Two tech industry organizations have filed a lawsuit against Florida over their new social media law.
NetChoice and the CCIA — which represent Amazon, Google, Intel, Samsung, Facebook, and other tech giants, say the ‘Stop Social Media Censorship Act’violates private companies’ constitutional rights.
They’re asking a court to prevent the law from taking effect, calling it a “frontal assault on the First Amendment.”
The two companies allege that the legislation infringes on free speech protections and targets companies based on the state’s opinion on companies’ content moderation.
“Rather than preventing what it calls ‘censorship,’ the Act does the exact opposite: it empowers government officials in Florida to police the protected editorial judgment of online businesses that the State disfavor and whose perceived political viewpoints it wishes to punish,” the lawsuit states.
The Stop Social Media Censorship Act stops tech companies from banning politicians in the state of Florida. The Florida Election Commission can fine companies that de-platform Florida candidates $250,000 per day and $25,000 per day for candidates outside of the state.
“U.S. free speech principles protect the public from government penalties for speech; they do not protect elected officials from the speech choices of the public. Forcing a company to publish government officials’ speech is more characteristic of last-century dictatorship than 21st-century democracies,” Matt Schruers, CCIA President, said.
Governor DeSantis says that the law holds big tech companies accountable for enforcing rules inconsistently.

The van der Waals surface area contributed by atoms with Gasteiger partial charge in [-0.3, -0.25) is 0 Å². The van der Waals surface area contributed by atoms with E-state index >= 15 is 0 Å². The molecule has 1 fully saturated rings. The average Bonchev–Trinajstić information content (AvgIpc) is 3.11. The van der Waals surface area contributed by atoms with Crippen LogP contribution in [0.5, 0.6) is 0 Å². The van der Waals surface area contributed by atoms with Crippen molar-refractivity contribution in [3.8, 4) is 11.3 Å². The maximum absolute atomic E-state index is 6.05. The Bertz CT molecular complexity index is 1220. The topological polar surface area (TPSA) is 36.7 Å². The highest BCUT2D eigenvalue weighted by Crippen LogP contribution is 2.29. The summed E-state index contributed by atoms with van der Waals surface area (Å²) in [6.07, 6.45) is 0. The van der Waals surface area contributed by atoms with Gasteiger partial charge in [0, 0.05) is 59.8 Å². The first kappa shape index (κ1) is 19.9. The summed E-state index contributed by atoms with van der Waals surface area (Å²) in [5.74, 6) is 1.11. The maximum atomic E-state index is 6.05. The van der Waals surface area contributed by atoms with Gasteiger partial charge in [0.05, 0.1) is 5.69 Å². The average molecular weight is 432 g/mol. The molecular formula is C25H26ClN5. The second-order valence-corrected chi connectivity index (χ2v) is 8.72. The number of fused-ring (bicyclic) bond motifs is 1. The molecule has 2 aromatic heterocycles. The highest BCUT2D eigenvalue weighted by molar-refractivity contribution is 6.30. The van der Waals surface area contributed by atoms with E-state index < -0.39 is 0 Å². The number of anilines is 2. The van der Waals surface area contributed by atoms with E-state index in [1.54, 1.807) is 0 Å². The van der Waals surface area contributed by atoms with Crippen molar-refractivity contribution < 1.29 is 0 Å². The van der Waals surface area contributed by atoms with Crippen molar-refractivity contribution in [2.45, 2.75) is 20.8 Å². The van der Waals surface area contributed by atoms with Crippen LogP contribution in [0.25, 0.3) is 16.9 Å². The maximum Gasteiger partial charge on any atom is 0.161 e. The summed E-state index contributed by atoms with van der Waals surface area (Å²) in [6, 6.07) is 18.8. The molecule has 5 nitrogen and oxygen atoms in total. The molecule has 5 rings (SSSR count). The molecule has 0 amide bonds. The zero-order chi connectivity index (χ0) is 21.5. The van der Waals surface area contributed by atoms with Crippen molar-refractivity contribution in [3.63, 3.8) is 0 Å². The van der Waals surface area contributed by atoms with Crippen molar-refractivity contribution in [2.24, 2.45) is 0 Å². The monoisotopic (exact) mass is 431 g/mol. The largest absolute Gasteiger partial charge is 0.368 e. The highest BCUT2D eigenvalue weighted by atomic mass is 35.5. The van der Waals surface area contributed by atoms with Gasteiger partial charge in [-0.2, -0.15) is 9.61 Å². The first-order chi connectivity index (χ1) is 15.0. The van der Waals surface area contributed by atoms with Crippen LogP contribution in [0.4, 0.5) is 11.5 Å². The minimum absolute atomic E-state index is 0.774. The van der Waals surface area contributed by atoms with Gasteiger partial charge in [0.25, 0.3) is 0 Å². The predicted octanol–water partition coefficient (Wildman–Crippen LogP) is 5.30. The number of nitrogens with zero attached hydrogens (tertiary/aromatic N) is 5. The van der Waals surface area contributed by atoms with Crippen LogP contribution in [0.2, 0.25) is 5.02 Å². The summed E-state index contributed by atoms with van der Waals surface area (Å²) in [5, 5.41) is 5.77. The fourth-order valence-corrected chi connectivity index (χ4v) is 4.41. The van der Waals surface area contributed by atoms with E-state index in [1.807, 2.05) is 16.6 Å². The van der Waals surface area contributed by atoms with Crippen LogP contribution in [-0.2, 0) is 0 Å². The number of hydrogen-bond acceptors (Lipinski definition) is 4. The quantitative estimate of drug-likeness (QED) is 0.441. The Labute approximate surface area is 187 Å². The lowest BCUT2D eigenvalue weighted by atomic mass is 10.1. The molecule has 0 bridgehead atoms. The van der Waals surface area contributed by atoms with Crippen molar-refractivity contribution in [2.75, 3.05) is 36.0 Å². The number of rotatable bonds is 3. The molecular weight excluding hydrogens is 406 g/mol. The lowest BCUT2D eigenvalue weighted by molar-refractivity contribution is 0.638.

“We’re basically advancing a state consumer fraud theory. You know, they’re advertising certain things; they have certain service terms. They’re not abiding by that. That is a fraud on the public. So we think that that will be upheld, but we absolutely anticipate litigation,” the Governor said.
Christina Pushaw, a spokesperson for Governor DeSantis, defended the legislation.
“It is recognized that government has a role in protecting consumers against discrimination and deceptive/unfair trade practices, and this law is within that authority to rein in a powerful entity that oversteps individuals’ free speech rights. We have no comment on any specific lawsuit, but we anticipated legal challenges. We are confident that this new legislation has a strong legal basis and protects Floridians’ constitutional rights,” Pushaw said.
Senator Ron Wyden says that the bill is an “invitation for extremist, racists, and liars to register as political candidates just to keep their posts online.”
Former President Donald Trump was permanently de-platformed by several social media companies after the deadly insurrection on January 6. The disgraced president now runs a blog — ‘From The Desk of Trump.’
Legal observers predict the Florida social media law would be struck down in court.
“This is so obviously unconstitutional, you wouldn’t even put it on an exam,” said A. Michael Froomkin, a law professor at the University of Miami.